## 15. Degree of freedom

The concept of degrees of freedom is central to the principle of estimating statistics of populations from samples of them. "Degrees of freedom" is commonly abbreviated to df. df is a mathematical restriction that needs to be put in place when estimating one statistic from an estimate of another.

Ex 1: Imagine you have four numbers (a, b, c and d) that must add up to a total of m; you are free to choose the first three numbers at random, but the fourth must be chosen so that it makes the total equal to m - thus your degree of freedom is three.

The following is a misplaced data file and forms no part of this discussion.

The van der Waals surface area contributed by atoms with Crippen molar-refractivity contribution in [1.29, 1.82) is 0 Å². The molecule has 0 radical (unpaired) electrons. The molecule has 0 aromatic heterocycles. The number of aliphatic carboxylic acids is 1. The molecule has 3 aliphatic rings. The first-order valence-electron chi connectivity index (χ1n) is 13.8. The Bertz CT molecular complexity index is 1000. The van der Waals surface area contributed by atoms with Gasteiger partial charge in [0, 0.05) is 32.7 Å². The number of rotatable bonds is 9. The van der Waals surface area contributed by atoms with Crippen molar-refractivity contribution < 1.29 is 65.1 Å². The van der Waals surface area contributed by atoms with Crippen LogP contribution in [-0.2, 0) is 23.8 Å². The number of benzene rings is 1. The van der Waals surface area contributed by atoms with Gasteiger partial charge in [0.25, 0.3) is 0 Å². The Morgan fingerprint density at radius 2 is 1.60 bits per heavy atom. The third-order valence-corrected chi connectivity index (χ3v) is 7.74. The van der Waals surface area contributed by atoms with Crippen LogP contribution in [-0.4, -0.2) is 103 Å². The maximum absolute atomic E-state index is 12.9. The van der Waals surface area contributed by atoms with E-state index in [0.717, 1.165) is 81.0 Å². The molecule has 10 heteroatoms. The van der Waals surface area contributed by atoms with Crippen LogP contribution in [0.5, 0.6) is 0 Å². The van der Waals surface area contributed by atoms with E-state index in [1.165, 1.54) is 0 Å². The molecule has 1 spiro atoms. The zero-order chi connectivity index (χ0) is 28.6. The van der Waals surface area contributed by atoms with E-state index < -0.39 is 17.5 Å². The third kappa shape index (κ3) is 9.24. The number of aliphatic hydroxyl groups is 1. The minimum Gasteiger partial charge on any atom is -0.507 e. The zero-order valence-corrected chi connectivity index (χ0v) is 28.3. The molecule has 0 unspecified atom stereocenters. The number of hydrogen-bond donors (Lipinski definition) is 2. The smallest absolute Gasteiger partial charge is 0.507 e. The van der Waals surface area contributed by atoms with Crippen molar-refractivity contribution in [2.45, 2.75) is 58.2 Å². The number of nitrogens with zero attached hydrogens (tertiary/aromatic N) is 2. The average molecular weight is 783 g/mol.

Ex 2: Take data that has been drawn at random from a normal distribution. In order to estimate standard deviation (sigma), we must first estimate mean (mu). Thus, mu is replaced by x-bar in the formula for sigma i.e., we work with the deviations from mu estimated by the deviations from x-bar. At this point, we need to apply the restriction that the deviations must sum to zero. Thus, degrees of freedom are n-1 in the equation for s below:

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Sources:
http://www.statsdirect.com/help/content/basics/degrees_freedom.htm